Mini Arm Lift Scar and Fraxel for Scar Treatment?

Hi, I'm considering doing a mini arm lift (just under the arm pit). However, I'm terrified of the scar (even though my scars heal well). I would only do the surgery if I can have a strong scar treatment procedure done to eliminate most of the scarring. I heard Fraxel is good for that. What is the best treatment out there for surgical scar removal?

Doctor Answers 5

Mini Arm Lift Scars

It's not unusual for patients to be concerned about scarring following arm lift surgery. The scars following this procedure are potentially long and are not easily hidden. Unfortunately, there's no way to totally remove these scars following surgery.

In an effort to minimize scarring, a variety of maneuvers have been utilized. These include techniques designed to decrease tension on the wound closure, examples include steristrips, silicone scar sheeting and compressive support garments.

Massage of scars with a variety of topical agents has been shown to be helpful, as well. In some cases, skin resurfacing with lasers and dermabrasion may prove beneficial. It's also important to avoid sun exposure and tanning. When scarring is persistent, scar revision surgery is occasionally necessary.

It's important to remember that wound healing occurs for 12-18 months following surgery. If you're concerned about scarring following arm lift surgery, it's important to discuss this issue with a board certified plastic surgeon. This surgeon should be able to address your concerns and alleviate your anxiety.

Omaha Plastic Surgeon
4.9 out of 5 stars 194 reviews

No proven method to remove an established scar

I would not expect to have any improvement in scarring by the use of a Fraxel laser.  The best that you can do is keep the incision taped for the first 3 weeks and then perform vigorous massage of the scar from the end of the 3rd week to the end of the third month.  There are no proven methods to remove an established scar.  

Jeffrey Zwiren, MD
Atlanta Plastic Surgeon
4.5 out of 5 stars 19 reviews

Scar removal

Dear Lovely7,

  Unfortunately, once you have surgical skin incision, there is no way to remove the scar. The quality of scar depends on your skin healing and your surgeon. Your skin healing is genetic and not much can be done about it at this stage. Your surgeon, however, plays a big role in the scar formation. That is why you should look for a board certified plastic surgeon that will be able to give you the most meticulous wound repair.  2 weeks after surgery , you may apply products like coco butter, shey butter, vit E or mederma that will help the scar to mature faster.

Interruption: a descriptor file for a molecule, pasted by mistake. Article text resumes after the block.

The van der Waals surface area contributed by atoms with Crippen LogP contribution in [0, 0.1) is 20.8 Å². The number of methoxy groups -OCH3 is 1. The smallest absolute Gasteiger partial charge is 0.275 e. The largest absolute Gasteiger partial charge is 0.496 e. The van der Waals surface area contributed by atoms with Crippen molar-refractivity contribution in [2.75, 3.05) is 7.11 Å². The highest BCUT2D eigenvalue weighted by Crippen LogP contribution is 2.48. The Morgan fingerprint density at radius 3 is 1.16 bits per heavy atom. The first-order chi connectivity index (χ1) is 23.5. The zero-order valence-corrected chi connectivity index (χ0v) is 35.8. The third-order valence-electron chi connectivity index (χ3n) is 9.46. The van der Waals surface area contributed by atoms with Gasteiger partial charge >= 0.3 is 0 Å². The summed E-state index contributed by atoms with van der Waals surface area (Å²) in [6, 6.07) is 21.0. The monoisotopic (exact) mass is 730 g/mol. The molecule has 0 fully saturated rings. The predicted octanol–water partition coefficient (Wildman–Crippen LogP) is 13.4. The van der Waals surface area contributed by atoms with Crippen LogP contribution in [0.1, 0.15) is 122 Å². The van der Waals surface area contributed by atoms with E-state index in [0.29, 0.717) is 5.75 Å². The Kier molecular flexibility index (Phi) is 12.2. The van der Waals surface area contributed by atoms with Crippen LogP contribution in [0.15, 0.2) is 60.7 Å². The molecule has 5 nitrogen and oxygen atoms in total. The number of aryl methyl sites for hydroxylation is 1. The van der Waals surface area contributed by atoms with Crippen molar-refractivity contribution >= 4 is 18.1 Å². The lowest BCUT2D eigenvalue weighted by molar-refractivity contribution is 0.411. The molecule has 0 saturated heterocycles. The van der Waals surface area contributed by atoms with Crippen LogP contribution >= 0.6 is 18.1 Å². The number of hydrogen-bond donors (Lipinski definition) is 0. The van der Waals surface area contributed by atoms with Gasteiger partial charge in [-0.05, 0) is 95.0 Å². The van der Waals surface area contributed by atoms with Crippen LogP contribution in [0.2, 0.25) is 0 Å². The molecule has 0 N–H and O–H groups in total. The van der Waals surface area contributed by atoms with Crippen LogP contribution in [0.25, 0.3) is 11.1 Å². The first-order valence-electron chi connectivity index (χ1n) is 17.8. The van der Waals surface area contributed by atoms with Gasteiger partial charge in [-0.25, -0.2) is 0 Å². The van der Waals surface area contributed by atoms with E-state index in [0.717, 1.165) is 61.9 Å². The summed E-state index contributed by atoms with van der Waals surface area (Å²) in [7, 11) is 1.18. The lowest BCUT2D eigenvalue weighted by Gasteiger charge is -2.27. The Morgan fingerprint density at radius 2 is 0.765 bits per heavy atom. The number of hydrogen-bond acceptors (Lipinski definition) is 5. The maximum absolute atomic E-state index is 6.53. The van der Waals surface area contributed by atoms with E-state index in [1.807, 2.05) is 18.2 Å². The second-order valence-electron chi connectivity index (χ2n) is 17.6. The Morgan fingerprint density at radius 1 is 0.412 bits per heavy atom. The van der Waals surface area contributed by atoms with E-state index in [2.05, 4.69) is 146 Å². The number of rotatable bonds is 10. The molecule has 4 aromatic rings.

Best of luck.

                                 Dr Widder

Shlomo Widder, MD
McLean Plastic Surgeon
4.8 out of 5 stars 124 reviews

Arm Lift

Any surgery will leave a scar. There are no guarantees or warrantees as to the final look of the scar. Scarring is determined by genetic factors. There are no guaranteed treatments of removing scars.

So you are not a candidate for surgery if you are not willing to accept a scar.

Samir Shureih, MD
Baltimore Plastic Surgeon
4.2 out of 5 stars 7 reviews

Arm Lifting and Scarring?

I would suggest that you be very careful with your decision-making. “Mini arm lifting” surgery provides very limited arm lifting results. If you do have significant redundant/loose upper arm skin, it is very likely that you will not be pleased with the results of this operation.

Also, if you are truly “terrified” of scarring,  then it would be in your best interests not to undergo surgical procedures. Scarring from arm lifting surgery can be relatively complication prone and revisionary surgery may be necessary to improve the results of this procedure. There is no such thing as “surgical scar removal”.

I hope this helps.

Tom J. Pousti, MD, FACS
San Diego Plastic Surgeon
5.0 out of 5 stars 1,488 reviews

These answers are for educational purposes and should not be relied upon as a substitute for medical advice you may receive from your physician. If you have a medical emergency, please call 911. These answers do not constitute or initiate a patient/doctor relationship.